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My One and Only

My One and Only has an ostensible kicker at its conclusion, a supposed revelation of the show-business identity of its youthful hero George (Logan Lerman). Fat chance. For one thing, executive producer George Hamilton has been spilling the beans hither and yon in the media. And more to the point, how would any real surprise ending be a secret in this age of informational ephemera overload? So we needn’t pay any attention to that.

Supposedly, the inspiration for this movie was the self-starring stories actor Hamilton told the late talk and game show magnate Merv Griffin at a Mexican resort about a decade ago. Apparently, Griffin found Hamilton’s autobiographical yarns so engaging that he began preparations for a movie project based on them. Maybe they sounded better when Hamilton told them. Or maybe legal considerations and some concern for accuracy prevailed, although My One and Only doesn’t convey a sense of rigorous fidelity to anyone’s facts.

At the center of the movie is the 15-year-old Hamilton—nee Devereaux—but its real focus is his mother Anne (Renée Zellweger), a Southern-belle-type refugee from Tennessee Williams country. Anne’s discovery of her bandleader husband (Kevin Bacon) flagrantly in marital delinquency in their Manhattan apartment sends her off with George and his swish half-brother Robbie (Mark Rendall) in a new 1954 Caddy convertible on a journey in search of a man—preferably an old beau—to replace her errant spouse.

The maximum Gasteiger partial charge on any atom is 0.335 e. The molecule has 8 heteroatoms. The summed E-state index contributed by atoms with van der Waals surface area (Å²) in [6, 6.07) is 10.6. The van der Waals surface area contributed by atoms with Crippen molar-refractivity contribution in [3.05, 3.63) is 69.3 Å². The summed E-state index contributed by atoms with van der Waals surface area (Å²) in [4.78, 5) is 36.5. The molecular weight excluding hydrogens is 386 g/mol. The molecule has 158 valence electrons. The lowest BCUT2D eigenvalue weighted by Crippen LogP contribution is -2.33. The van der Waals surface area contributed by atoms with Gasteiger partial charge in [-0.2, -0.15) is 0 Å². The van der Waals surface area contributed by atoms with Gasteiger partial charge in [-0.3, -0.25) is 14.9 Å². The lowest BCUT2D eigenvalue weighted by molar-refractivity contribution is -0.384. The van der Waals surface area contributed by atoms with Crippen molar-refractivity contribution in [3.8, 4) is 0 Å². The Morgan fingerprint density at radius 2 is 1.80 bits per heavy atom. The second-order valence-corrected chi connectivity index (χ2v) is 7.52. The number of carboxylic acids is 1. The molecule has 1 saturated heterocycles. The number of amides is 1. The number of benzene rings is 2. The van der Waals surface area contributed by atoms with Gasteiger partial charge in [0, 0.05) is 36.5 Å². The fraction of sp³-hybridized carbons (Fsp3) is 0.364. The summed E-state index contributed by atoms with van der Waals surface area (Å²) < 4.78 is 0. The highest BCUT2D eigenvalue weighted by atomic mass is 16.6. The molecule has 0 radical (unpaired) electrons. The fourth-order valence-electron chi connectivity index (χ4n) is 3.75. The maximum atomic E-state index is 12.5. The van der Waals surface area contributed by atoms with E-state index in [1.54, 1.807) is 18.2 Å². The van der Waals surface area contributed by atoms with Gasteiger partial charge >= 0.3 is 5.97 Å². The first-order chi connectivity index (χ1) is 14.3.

This device is as flimsy as the resulting movie, and of questionable authenticity. Anne is still married even as she plans to wed a tyrannical right-wing Army colonel (Chris Noth) in Boston. And soon she and her two-boy brood are on the road again, eventually going cross-country to LA, where young George changes his name and miraculously becomes the perpetually sun-gilded glamour puss and sometimes self-mocking Dancing With the Stars contestant.

As a character, one obviously intended as a sympathetically unconventional and self-centered woman (she doesn’t know what school George is enrolled in), Anne is a thing of bits and scraps rather arbitrarily pasted, metaphorically, on cardboard backing. Zellweger plays her as if the character and the movie hold together better than they do, and as if she were capable of handling better material. Director Richard Loncraine keeps the vehicle rolling along briskly for the most part, but it’s not nearly as funny, poignant or believable as it seems to have been intended to be.

george sax

Watch the trailer for My One and Only

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